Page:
It’s a headline that might have described the antics in an episode of “Family Guy”: White guy pretends to be a Japanese guy to work as a comic book writer, and keeps the charade going for two years until he one day kills off his Asian altere-go when it outlived its usefulness. And, as with so many “Family Guy” subplots, the story has an overtly racist undertone.
No one would imagine that not only would this happen in real life, but that the White man in question would be named this year as Marvel Comics’ Editor-in-Chief — one of the top positions in the comic book industry. But yes, earlier last month, Bleeding Cool broke the news that newly-promoted Marvel Comics EIC C.B. Cebulski had spent two years between 2004 and 2005 writing several prominent Marvel titles under the invented guise of “Akira Yoshida”. Adding insult to injury, most of the stories written by Cebulski-as-Yoshida are Asiaphilic fables involving White protagonists immersed in the hyper-saturated colours of Orientalist fantasy.
When I was a kid, I could count on the fingers of one hand the number of mainstream Asian American superheroes within my comic books. Most of these characters were reductive stereotypes — ninjas, mystics, or martial artists — and even so, I gravitated to them. I yearned for stories that might add fuel to the fires of my own childhood imagination wherein someone like me might play the role of the superhero. Frustratingly, few of the comic books on my shelves reflected the inner superhero of my fantasies.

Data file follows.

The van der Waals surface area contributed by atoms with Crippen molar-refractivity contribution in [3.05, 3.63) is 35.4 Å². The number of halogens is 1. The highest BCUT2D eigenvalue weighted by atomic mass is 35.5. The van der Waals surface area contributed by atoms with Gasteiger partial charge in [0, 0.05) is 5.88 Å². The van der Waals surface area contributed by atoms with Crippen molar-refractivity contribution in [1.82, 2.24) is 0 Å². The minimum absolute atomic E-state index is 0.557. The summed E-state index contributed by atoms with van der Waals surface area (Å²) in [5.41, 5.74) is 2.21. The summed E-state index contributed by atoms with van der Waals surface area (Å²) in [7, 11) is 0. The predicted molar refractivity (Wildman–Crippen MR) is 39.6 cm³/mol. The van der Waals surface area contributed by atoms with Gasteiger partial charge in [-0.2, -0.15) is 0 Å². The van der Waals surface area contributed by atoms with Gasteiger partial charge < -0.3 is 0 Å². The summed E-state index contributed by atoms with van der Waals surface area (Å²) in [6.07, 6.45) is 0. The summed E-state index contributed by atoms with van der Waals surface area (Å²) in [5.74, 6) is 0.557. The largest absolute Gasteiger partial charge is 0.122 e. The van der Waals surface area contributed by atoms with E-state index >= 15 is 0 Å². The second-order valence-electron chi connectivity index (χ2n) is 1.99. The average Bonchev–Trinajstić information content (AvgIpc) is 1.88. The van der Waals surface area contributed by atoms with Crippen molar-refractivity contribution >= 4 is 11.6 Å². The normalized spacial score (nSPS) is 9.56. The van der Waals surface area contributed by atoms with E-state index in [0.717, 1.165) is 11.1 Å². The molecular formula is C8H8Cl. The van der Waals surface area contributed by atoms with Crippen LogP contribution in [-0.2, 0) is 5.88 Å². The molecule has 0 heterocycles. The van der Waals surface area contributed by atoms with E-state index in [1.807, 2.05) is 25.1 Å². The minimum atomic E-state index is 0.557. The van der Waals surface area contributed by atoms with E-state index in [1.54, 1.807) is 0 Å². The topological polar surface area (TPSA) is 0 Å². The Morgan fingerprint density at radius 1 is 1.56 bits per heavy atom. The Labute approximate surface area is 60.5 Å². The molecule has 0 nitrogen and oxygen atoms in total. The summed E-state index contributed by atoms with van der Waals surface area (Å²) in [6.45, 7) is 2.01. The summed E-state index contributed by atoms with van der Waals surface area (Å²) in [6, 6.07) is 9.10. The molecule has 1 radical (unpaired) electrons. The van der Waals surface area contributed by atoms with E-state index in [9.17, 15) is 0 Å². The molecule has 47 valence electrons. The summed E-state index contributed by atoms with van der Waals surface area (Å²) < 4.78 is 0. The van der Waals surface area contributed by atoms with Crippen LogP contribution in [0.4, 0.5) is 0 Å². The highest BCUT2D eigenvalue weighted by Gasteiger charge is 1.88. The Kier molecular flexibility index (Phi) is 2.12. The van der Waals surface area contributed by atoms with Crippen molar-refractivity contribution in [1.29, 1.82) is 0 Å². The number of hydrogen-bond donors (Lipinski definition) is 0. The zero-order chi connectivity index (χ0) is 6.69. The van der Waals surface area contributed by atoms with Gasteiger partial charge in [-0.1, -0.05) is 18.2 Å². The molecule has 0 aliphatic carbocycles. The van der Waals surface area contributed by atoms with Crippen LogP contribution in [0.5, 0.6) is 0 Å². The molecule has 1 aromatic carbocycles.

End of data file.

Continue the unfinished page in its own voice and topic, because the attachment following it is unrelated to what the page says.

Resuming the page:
This is an experience shared by many nerds of colour, including across the spectrum of the Asian American fandom. Among modern Asian American comic fans, the exasperating dearth of meaningful Asian American comic book characters we experienced during our childhood has forged a shared love-hate relationship with contemporary comics: many of us share a love for the few Asian American characters of our youth (like Jubilee) while we continue to challenge contemporary comics to do better when it comes to diversifying our comic book superheroes.
Thankfully, one comic writer has risen to that challenge. This Wednesday, Totally Awesome Hulk #15 drops. In it, writer Greg Pak (whom I’ve been a fan of since before his mainstream comic writing days when he made the award-winning independent film, Robot Stories) pulls together what seems to be the world’s first (and largest) Asian American superhero team-up in mainstream comic book history.
And, I gotta say: childhood Jenn is all kinds of loving it!
Spoilers ahead! Grab a copy of Totally Awesome Hulk #15 and read it before continuing on!
But in the last year, I’ve grown disenchanted with mainstream media. I’ve grown to hate the hype. Above all, I’ve developed a frustration with mainstream studios, and our preoccupation as communities of colour with major studio blockbuster films as a backdrop for enacting social justice and racial equality.
Vishavjit Singh, creator of Sikhtoons, has created a cartoon expression of our collective outrage with regard to the recent apparently hate-motivated assaults of Sikh and Indian American men. The cartoon above references the September 8th, 2015 attack on 53-year-old Inderjit Singh Mukker by a teenager who allegedly called Mukker “terrorist” and “bin Laden” before repeatedly punching the older man in the face; Mukker was hospitalized with a fractured cheek, and multiple lacerations and contusions. Police originally investigated the assault as a hate crime. On Friday, the DuPage County state’s attorney announced that the incident was mere road rage, and that they were declining to prosecute the teenaged suspect for a hate crime.
This week, rumours began circulating that Tilda Swinton was in casting negotiations for Marvel’s upcoming Dr. Strange film starring Benedict Cumberbatch in the titular role. Swinton is being considered for the role of the Ancient One, a nearly-immortal Tibetan sorcerer who becomes the young Dr. Strange’s mystic tutor and personal mentor.